Reflections on Quarantine
In many ways, Fort Collins looks the same way it always does in midsummer. The trees lining Old Town’s streets are full and vividly green again. Patio umbrellas are open to keep the occasional afternoon drizzle or piercing heat of July at bay. The days have lengthened, stretching long into the evening until the sun finally slips beneath the Rocky Mountains. Quiet, quarantined spring days have given way to a town beginning to open up its doors and discover itself again.
Despite the familiarity of another hot Colorado summer, this year has brought more changes and challenges than many years past. No matter how beautiful the season unfolding outside can be, the season going on inside each of us has often felt strange, scary, and raw.
This year has weighed on our hearts. We’ve felt the strain of unknowns and wrestled with the lack of control. We’ve experienced heavy and complex emotions, sorting through our own feelings as well as the feelings of those around us. We’ve learned to let ourselves grieve the things that could have been. We’ve had good days, in between days, and difficult days when everything felt a bit too much.
Of course the separation from our friends, favorite places, and the shop was not what we envisioned when we started the year. But as we slowly begin to look back on our time in quarantine, we can’t help but be blown away by the uniquely profound lessons learned during these past few months. For some, time away gave exactly that: time.
Time to pause and practice what brings us peace.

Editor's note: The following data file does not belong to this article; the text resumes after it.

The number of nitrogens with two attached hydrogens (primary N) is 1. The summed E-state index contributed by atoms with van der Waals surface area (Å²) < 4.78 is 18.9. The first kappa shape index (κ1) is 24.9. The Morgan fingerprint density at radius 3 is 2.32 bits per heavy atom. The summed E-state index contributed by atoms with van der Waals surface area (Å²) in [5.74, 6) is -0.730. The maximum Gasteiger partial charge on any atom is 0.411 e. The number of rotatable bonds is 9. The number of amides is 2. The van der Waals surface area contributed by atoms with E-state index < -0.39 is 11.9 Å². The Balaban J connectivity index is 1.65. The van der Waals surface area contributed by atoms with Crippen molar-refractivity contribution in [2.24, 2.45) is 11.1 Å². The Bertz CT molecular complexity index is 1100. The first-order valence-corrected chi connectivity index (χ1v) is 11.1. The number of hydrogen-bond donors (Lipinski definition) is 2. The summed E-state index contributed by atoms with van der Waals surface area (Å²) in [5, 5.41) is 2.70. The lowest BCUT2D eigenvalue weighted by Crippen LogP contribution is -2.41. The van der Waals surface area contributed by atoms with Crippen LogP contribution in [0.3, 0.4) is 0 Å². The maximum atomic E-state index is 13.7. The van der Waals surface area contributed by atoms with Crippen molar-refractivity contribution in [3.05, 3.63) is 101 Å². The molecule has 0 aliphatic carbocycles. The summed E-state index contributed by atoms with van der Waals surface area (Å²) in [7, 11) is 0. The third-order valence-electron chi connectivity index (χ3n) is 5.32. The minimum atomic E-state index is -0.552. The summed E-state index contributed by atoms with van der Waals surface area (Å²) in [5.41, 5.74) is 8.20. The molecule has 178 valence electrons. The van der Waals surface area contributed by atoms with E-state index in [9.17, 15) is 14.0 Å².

Time to connect in creative ways with the people we love most.
Time to let go of unhealthy striving and find joy in simplicity.
Time to rest and re-evaluate what truly matters.
Time to intentionally recognize that the world we live in isn't safe and just for all.
These lessons have shaped our team in ways we can barely grasp in the present. But even as we begin to open our doors a little wider and catch glimpses of a life beyond quarantine, we want to hold on to the beautiful things even a difficult time such as this has taught us.
More than anything, seeing the ways our Sunday family has stayed connected to one another has comforted and encouraged us! You’ve taken disrupted routines and made new ones that press in to your passions. You’ve supported the countless small businesses that make your hometowns home. You’ve uplifted your loved ones in so many creative and compassionate ways, telling them how much they matter. And you’ve welcomed us back to the neighborhood with sincerity and smiles behind your masks.
In short, you’ve made this unprecedented time lighter, more beautiful. We can’t express how grateful we are to serve a community like ours.